I’ve often thought a version of this book, slightly modified, would be great for teenagers about to head off on their own. That kind of guide would seem obvious to most of us, since it would be full of stuff that “everyone knows.” Meaning we weren’t explicitly taught it. But mastering the complexity of modern life should be taught and is taught pretty well in Hello! USA.

America is a nation built on the incoming flow of immigrants. There will be more coming. This is a good tool if you have the occasion to help a new arrival.

-- KK  

Hello! USA
Judy Priven, Anne P. Copeland
2011, 244 pages

Available from Amazon

Sample Excerpts:

Choosing Legal Assistance. Tell the truth whenever any immigration officer interviews you or you are filling out a government form. If you are having any immigration problems, an attorney may be able to help you, as long as you have told the truth; if you have not told the truth, your problem may be more difficult to solve. You may even be deported without the right to return.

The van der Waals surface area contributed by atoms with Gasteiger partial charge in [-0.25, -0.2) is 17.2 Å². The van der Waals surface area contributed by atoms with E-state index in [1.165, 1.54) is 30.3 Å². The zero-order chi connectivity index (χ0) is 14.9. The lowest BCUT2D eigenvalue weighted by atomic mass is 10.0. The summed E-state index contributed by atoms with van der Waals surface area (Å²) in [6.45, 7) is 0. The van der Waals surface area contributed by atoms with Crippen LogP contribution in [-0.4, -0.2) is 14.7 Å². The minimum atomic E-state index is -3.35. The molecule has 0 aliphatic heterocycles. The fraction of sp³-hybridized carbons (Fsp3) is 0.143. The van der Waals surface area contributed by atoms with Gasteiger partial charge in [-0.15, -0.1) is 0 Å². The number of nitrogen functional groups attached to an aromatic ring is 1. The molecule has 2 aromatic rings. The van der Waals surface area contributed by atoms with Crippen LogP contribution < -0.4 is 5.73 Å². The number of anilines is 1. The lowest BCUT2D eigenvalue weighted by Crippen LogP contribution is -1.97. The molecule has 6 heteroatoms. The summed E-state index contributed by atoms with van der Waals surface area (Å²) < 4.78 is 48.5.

Write the amount both in numbers and in words. Draw a line after the words to fill the space, so no one can change your writing. (In this example, the “bank routing number” is pre-printed in the bottom left-hand corner (00112378945). Your bank “account number” is next (0230181934). The last few digits (1101) refer to this specific check.)


What to Do If a Police Officer Stops Your Car

  • When you see the flashing lights behind you, stop your car on the side of the road as soon as it is safe.
  • Do not get out of your car. Wait for the officer to come to your car. Then lower your window.
  • The police officer will ask to see your drivers’ license and your automobile registration.
  • Let the officer tell you why you were stopped.
  • Cooperate and be courteous.
  • Do not try to pay your fine in cash to the policeman. If he misunderstands you, he may think you are trying to bribe him which is against the law. Pay all fines by mail or to the clerk of a court.